Cancer vaccine types and delivery systems (part Two)

3 Cancer vaccine adjuvant selection

The initial aim of formulating vaccines in adjuvants was to deliver the antigen in a poorly metabolizing and slowly degrading substance. The intention was to favor the slow and sustained release of the antigen to be captured by antigen-presenting cells (APCs) and be subsequently presented to T cells. Aluminum salts are widely used to favor T helper cell 2 (Th2)-mediated humoral immunity, but they are less efficient for promoting Th1-dependent immunity. To this aim, water-in-oil adjuvants have been developed to create a depot of the antigen at the site of the injection. The next generation of vaccine delivery agents includes nanoparticles such as silica or liposomes or synthetic polymers, which are ideal vehicles to be taken up by dendritic cells (DCs) patrolling within the subcutaneous tissues. However, the challenge with such supports is to selectively promote DC uptake while eluding the systemic reticuloendothelial network of macrophages, which routinely clear circulating particles. In addition to these substances designed to favor delivery of the antigen to APCs, today’s therapeutic vaccines also contain another class of adjuvants aimed to deliver danger signals to activate the immune system, as antigen alone may fail to prime effective T cell responses or even induce tolerance.

4 The choice of cancer vaccine delivery system

The choice of delivery systems and route of immunization depends on the end use of the vaccine. For practical reasons and minimal side effects, most prophylactic vaccines are administered via the skin, usually by subcutaneous injections in the epidermis or the dermis. These two locations are ideal, as they are enriched respectively in Langerhans DCs and dermal DCs, both cell populations being very efficient in capturing and processing antigens. The oral route is also very convenient and is used by vaccines against polio, typhoid fever, cholera, and rotavirus. The oral route is, however, more challenging in view of the extreme conditions in the gastrointestinal tract, including the low pH in the stomach and the presence of microbiota, which may degrade the antigen before it reaches the lymphoid organs. Moreover, the usually tolerogenic gut environment may not be ideal to generate a strong systemic immune response.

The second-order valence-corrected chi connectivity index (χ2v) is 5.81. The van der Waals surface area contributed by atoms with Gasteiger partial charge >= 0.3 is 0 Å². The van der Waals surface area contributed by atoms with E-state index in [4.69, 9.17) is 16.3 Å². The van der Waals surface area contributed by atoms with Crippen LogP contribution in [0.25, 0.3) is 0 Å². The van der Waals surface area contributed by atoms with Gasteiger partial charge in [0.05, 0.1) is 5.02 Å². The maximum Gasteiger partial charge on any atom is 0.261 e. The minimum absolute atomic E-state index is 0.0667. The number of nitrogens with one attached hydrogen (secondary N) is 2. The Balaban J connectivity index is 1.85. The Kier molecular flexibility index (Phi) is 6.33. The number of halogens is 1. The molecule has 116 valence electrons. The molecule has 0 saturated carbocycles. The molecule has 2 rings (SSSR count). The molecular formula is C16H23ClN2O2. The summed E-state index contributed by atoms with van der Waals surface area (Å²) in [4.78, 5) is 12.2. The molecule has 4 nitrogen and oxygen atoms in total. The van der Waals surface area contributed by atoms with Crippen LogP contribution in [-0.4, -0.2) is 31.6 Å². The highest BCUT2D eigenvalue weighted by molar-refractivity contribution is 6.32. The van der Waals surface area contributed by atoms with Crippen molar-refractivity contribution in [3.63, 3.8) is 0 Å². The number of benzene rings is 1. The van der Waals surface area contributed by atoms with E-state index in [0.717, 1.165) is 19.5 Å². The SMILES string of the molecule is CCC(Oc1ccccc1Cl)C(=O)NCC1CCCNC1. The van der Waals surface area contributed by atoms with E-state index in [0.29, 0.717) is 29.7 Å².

With regard to therapeutic vaccines used to treat chronic noncontagious diseases such as cancer, atopy, or diabetes, both immediate cellular effector responses and long-term immunity are desired to guarantee the continuous immune-surveillance of the disease. Although prophylactic vaccines for global immunization programs must be simple, inexpensive, and given via a noninvasive route, therapeutic cancer vaccines can benefit from more complicated technologies and use more invasive routes of delivery if beneficial for the patient. There is a very large array of cancer vaccines under development which use various delivery systems, and which are being tested in clinical trials. Other delivery routes tested in therapeutic cancer vaccines range from subcutaneous and intradermal to more invasive intraperitoneal and intranodal injections, to optimize antigen uptake by APCs and favor a local potent immune response. For instance, particulate therapeutic vaccines such as virosomes or nanoparticles can be injected in LNs using an ultrasound-guided imaging procedure. Although most of these strategies are still in the development stage, the potential to achieve strong and long-lasting antitumor responses is high, owing to new delivery systems and better understanding of T cell memory development.


[1] FUTURE II Study Group. Quadrivalent vaccine against HumanPapillomavirns to prevent high-grade cervical lessions. N Engl J Med, 2007, 356(19): 1915